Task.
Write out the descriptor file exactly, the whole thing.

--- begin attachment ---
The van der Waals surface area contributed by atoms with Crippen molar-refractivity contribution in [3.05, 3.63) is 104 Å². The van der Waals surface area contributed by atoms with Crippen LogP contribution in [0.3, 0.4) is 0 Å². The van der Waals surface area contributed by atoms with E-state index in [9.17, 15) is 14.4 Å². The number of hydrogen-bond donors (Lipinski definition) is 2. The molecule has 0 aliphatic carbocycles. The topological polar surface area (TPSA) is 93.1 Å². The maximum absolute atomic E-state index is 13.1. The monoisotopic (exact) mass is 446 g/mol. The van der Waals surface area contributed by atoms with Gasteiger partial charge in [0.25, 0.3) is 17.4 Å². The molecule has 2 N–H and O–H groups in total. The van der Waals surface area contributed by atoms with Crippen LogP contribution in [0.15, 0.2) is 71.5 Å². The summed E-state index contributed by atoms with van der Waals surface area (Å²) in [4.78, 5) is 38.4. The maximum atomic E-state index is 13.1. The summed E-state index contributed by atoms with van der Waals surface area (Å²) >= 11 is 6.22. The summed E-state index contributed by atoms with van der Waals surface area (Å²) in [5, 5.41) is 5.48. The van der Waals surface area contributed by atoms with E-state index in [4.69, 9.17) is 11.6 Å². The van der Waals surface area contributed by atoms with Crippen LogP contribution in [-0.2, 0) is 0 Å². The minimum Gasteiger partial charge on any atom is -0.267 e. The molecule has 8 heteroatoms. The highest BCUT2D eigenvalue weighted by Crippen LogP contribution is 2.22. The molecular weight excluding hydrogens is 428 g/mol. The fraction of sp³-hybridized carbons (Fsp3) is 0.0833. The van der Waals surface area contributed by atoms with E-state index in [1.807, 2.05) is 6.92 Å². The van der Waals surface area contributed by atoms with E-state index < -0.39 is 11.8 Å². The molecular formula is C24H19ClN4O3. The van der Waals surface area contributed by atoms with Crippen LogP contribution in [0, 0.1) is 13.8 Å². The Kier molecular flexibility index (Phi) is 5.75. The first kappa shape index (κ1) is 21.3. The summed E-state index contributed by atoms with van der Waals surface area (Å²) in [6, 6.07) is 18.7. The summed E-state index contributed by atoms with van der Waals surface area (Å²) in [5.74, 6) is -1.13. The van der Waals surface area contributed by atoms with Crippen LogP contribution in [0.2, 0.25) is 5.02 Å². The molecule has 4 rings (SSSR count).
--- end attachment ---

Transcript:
The van der Waals surface area contributed by atoms with Crippen molar-refractivity contribution in [3.05, 3.63) is 104 Å². The van der Waals surface area contributed by atoms with Crippen LogP contribution in [0.3, 0.4) is 0 Å². The van der Waals surface area contributed by atoms with E-state index in [9.17, 15) is 14.4 Å². The number of hydrogen-bond donors (Lipinski definition) is 2. The molecule has 0 aliphatic carbocycles. The topological polar surface area (TPSA) is 93.1 Å². The maximum absolute atomic E-state index is 13.1. The monoisotopic (exact) mass is 446 g/mol. The van der Waals surface area contributed by atoms with Gasteiger partial charge in [0.25, 0.3) is 17.4 Å². The molecule has 2 N–H and O–H groups in total. The van der Waals surface area contributed by atoms with Crippen LogP contribution in [0.15, 0.2) is 71.5 Å². The summed E-state index contributed by atoms with van der Waals surface area (Å²) in [4.78, 5) is 38.4. The maximum atomic E-state index is 13.1. The summed E-state index contributed by atoms with van der Waals surface area (Å²) >= 11 is 6.22. The summed E-state index contributed by atoms with van der Waals surface area (Å²) in [5, 5.41) is 5.48. The van der Waals surface area contributed by atoms with E-state index in [4.69, 9.17) is 11.6 Å². The van der Waals surface area contributed by atoms with Crippen LogP contribution in [-0.2, 0) is 0 Å². The minimum Gasteiger partial charge on any atom is -0.267 e. The molecule has 8 heteroatoms. The highest BCUT2D eigenvalue weighted by Crippen LogP contribution is 2.22. The molecular weight excluding hydrogens is 428 g/mol. The fraction of sp³-hybridized carbons (Fsp3) is 0.0833. The van der Waals surface area contributed by atoms with E-state index in [1.807, 2.05) is 6.92 Å². The van der Waals surface area contributed by atoms with E-state index < -0.39 is 11.8 Å². The molecular formula is C24H19ClN4O3. The van der Waals surface area contributed by atoms with Crippen LogP contribution in [0, 0.1) is 13.8 Å². The Kier molecular flexibility index (Phi) is 5.75. The first kappa shape index (κ1) is 21.3. The summed E-state index contributed by atoms with van der Waals surface area (Å²) in [6, 6.07) is 18.7. The summed E-state index contributed by atoms with van der Waals surface area (Å²) in [5.74, 6) is -1.13. The van der Waals surface area contributed by atoms with Crippen LogP contribution in [0.2, 0.25) is 5.02 Å². The molecule has 4 rings (SSSR count).